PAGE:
Reflecting back on these last few years I have had to pull once again on the inner strength I’ve always been able to draw from. It got me through 5 very difficult years in the Navy, a miserable divorce and all the years juggling everything as a single mom. But, often now, that well was dry. I shed many tears, had (and still do) many sleepless nights, but little by little I have learned how to cope better with the pain.
First of all, I got online and started hunting for resources. I researched everything I could think of that pertained to my condition, learned as much as I could about my medications, my therapies and searched for support groups either locally or online. I found out about the American Chronic Pain Association which has been a Godsend for me. I joined my local chapter which meets twice a month and met wonderful people who also knew firsthand about chronic pain. Furthermore, the ACPA has a wealth of the same wonderful information that I worked so hard to compile on my own. We share ideas and get a new perspective on problems we each encounter while navigating through our “new normal”.
I also researched and now practice guided imagery, meditation, and modified yoga. Likewise, I have begun behavior modification which teaches you how to train your brain to lower your pain level. My psychologist is training me to think of me, the pain sufferer separate and apart from me, the healthy mind; that my pain is a separate entity that I can observe but not necessarily suffer with. All of these are processes requiring practice and commitment. There is no quick fix or magic cure. There are good days and bad, yet I still seem to have to learn over and over not to overdo when I feel a little more energy. The consequences in extra pain and fatigue feel like a ton of bricks falling on me. God, you’d think I’d learn that lesson only once!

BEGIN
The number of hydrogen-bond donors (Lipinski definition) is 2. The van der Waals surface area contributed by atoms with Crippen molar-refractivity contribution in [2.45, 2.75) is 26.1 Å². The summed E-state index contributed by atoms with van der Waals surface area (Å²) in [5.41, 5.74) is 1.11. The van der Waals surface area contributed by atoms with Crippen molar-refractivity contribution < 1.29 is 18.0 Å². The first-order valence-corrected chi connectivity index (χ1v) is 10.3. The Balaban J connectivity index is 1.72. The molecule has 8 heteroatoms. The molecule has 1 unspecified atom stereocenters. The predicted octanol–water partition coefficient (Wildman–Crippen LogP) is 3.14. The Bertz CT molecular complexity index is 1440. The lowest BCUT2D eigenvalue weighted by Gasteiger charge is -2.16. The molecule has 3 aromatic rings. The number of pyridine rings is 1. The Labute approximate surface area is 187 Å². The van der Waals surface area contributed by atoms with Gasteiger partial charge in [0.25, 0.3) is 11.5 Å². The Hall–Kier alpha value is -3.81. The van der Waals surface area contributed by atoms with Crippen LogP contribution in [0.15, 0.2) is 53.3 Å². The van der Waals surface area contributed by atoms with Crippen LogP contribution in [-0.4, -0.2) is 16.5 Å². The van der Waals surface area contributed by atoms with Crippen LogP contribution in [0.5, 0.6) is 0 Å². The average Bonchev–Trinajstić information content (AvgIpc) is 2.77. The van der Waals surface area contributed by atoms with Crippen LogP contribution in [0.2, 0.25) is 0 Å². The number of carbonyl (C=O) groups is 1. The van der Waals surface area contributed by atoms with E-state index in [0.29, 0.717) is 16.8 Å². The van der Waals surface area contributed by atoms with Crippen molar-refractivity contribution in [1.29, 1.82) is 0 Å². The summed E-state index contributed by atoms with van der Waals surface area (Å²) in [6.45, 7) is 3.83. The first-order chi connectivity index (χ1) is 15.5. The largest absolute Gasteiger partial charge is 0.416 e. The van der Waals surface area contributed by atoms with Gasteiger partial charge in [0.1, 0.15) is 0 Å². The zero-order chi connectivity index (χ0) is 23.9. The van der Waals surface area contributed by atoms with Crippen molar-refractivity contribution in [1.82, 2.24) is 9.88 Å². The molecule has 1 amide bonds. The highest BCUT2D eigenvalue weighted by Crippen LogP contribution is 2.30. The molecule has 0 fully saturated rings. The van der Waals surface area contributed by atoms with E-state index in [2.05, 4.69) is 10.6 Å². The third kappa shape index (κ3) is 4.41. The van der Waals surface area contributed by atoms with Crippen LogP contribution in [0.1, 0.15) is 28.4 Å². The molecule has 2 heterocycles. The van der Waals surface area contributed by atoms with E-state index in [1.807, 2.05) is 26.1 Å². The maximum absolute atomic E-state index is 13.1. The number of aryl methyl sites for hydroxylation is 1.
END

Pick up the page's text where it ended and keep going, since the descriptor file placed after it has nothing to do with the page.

Additionally, I have had to have counseling to help me deal with the tremendous guilt I feel for no longer working. When I talk to my nursing friends or think about the pace I used to keep, I simply don’t know how I ever did it. I certainly do miss coaching a woman through labor and delivery, teaching her how to breastfeed, or the discharge teaching I loved so much. But, unfortunately, the vast majority of a nurse’s day is complying with managements’ grossly unreasonable expectations, reprioritizing and putting out constant fires all day long while caring for so many patients you feel like you can’t give good care to any of them.